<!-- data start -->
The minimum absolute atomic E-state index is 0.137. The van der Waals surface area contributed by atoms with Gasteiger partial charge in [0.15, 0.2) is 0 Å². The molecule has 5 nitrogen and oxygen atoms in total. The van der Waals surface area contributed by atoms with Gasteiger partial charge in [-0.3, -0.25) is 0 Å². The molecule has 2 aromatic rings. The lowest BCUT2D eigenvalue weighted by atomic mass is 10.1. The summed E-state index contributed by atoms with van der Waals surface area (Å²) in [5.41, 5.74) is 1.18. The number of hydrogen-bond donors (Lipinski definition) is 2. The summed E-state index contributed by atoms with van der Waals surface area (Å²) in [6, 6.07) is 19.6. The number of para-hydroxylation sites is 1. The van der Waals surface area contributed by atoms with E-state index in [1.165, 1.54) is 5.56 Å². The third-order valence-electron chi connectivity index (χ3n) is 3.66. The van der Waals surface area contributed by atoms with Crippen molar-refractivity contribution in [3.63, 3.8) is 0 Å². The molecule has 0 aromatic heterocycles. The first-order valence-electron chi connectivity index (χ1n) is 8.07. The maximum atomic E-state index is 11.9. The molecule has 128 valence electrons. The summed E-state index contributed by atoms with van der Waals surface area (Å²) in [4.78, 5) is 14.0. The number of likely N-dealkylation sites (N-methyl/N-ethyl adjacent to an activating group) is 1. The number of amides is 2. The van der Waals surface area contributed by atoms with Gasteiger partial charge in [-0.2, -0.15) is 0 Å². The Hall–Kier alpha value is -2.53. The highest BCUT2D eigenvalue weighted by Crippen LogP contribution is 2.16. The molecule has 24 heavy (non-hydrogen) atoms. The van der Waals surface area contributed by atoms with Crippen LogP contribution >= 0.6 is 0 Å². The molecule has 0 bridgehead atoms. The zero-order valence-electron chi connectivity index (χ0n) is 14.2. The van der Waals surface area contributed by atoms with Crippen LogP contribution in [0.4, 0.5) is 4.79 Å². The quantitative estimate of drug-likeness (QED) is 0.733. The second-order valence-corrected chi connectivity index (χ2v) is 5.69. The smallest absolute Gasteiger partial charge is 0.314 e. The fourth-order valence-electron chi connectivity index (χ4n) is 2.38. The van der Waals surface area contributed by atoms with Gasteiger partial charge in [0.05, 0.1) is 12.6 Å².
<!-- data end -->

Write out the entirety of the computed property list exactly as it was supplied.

The minimum absolute atomic E-state index is 0.137. The van der Waals surface area contributed by atoms with Gasteiger partial charge in [0.15, 0.2) is 0 Å². The molecule has 5 nitrogen and oxygen atoms in total. The van der Waals surface area contributed by atoms with Gasteiger partial charge in [-0.3, -0.25) is 0 Å². The molecule has 2 aromatic rings. The lowest BCUT2D eigenvalue weighted by atomic mass is 10.1. The summed E-state index contributed by atoms with van der Waals surface area (Å²) in [5.41, 5.74) is 1.18. The number of hydrogen-bond donors (Lipinski definition) is 2. The summed E-state index contributed by atoms with van der Waals surface area (Å²) in [6, 6.07) is 19.6. The number of para-hydroxylation sites is 1. The van der Waals surface area contributed by atoms with E-state index in [1.165, 1.54) is 5.56 Å². The third-order valence-electron chi connectivity index (χ3n) is 3.66. The van der Waals surface area contributed by atoms with Crippen molar-refractivity contribution in [3.63, 3.8) is 0 Å². The molecule has 0 aromatic heterocycles. The first-order valence-electron chi connectivity index (χ1n) is 8.07. The maximum atomic E-state index is 11.9. The molecule has 128 valence electrons. The summed E-state index contributed by atoms with van der Waals surface area (Å²) in [4.78, 5) is 14.0. The number of likely N-dealkylation sites (N-methyl/N-ethyl adjacent to an activating group) is 1. The number of amides is 2. The van der Waals surface area contributed by atoms with Gasteiger partial charge in [-0.2, -0.15) is 0 Å². The Hall–Kier alpha value is -2.53. The highest BCUT2D eigenvalue weighted by Crippen LogP contribution is 2.16. The molecule has 24 heavy (non-hydrogen) atoms. The van der Waals surface area contributed by atoms with Crippen LogP contribution >= 0.6 is 0 Å². The molecule has 0 bridgehead atoms. The zero-order valence-electron chi connectivity index (χ0n) is 14.2. The van der Waals surface area contributed by atoms with Crippen LogP contribution in [0.4, 0.5) is 4.79 Å². The quantitative estimate of drug-likeness (QED) is 0.733. The second-order valence-corrected chi connectivity index (χ2v) is 5.69. The smallest absolute Gasteiger partial charge is 0.314 e. The fourth-order valence-electron chi connectivity index (χ4n) is 2.38. The van der Waals surface area contributed by atoms with Gasteiger partial charge in [0.05, 0.1) is 12.6 Å².